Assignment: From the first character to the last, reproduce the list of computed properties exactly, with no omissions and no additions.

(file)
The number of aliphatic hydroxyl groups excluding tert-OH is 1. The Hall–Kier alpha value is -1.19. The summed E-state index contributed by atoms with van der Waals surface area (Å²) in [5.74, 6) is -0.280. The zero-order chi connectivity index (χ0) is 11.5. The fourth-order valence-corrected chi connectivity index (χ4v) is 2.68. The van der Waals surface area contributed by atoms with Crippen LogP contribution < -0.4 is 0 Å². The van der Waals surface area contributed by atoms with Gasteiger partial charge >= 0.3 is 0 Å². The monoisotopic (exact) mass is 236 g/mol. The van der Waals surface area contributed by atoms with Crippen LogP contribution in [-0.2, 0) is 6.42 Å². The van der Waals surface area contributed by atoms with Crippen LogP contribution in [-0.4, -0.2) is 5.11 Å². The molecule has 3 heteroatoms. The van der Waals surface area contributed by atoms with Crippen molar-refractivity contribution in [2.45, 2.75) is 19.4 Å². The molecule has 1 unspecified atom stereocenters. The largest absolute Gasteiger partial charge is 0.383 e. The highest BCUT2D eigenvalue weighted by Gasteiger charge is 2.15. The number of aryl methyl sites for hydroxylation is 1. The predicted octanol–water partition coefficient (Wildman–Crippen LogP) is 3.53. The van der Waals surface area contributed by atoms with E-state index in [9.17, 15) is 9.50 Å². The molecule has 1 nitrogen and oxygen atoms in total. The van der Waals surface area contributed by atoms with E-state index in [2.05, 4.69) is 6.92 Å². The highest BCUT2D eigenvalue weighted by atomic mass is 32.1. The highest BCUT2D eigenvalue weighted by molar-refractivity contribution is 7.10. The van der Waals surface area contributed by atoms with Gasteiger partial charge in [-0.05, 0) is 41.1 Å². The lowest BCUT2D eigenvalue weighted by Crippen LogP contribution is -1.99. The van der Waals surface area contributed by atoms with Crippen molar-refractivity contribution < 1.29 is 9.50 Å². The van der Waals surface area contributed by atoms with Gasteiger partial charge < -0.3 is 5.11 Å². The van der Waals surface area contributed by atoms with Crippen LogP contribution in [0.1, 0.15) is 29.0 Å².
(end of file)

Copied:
The number of aliphatic hydroxyl groups excluding tert-OH is 1. The Hall–Kier alpha value is -1.19. The summed E-state index contributed by atoms with van der Waals surface area (Å²) in [5.74, 6) is -0.280. The zero-order chi connectivity index (χ0) is 11.5. The fourth-order valence-corrected chi connectivity index (χ4v) is 2.68. The van der Waals surface area contributed by atoms with Crippen LogP contribution < -0.4 is 0 Å². The van der Waals surface area contributed by atoms with Gasteiger partial charge >= 0.3 is 0 Å². The monoisotopic (exact) mass is 236 g/mol. The van der Waals surface area contributed by atoms with Crippen LogP contribution in [-0.2, 0) is 6.42 Å². The van der Waals surface area contributed by atoms with Crippen LogP contribution in [-0.4, -0.2) is 5.11 Å². The molecule has 3 heteroatoms. The van der Waals surface area contributed by atoms with Crippen molar-refractivity contribution in [2.45, 2.75) is 19.4 Å². The molecule has 1 unspecified atom stereocenters. The largest absolute Gasteiger partial charge is 0.383 e. The highest BCUT2D eigenvalue weighted by Gasteiger charge is 2.15. The number of aryl methyl sites for hydroxylation is 1. The predicted octanol–water partition coefficient (Wildman–Crippen LogP) is 3.53. The van der Waals surface area contributed by atoms with E-state index in [9.17, 15) is 9.50 Å². The molecule has 1 nitrogen and oxygen atoms in total. The van der Waals surface area contributed by atoms with E-state index in [2.05, 4.69) is 6.92 Å². The highest BCUT2D eigenvalue weighted by atomic mass is 32.1. The highest BCUT2D eigenvalue weighted by molar-refractivity contribution is 7.10. The van der Waals surface area contributed by atoms with Gasteiger partial charge in [-0.05, 0) is 41.1 Å². The lowest BCUT2D eigenvalue weighted by Crippen LogP contribution is -1.99. The van der Waals surface area contributed by atoms with Crippen molar-refractivity contribution < 1.29 is 9.50 Å². The van der Waals surface area contributed by atoms with Gasteiger partial charge < -0.3 is 5.11 Å². The van der Waals surface area contributed by atoms with Crippen LogP contribution in [0.1, 0.15) is 29.0 Å².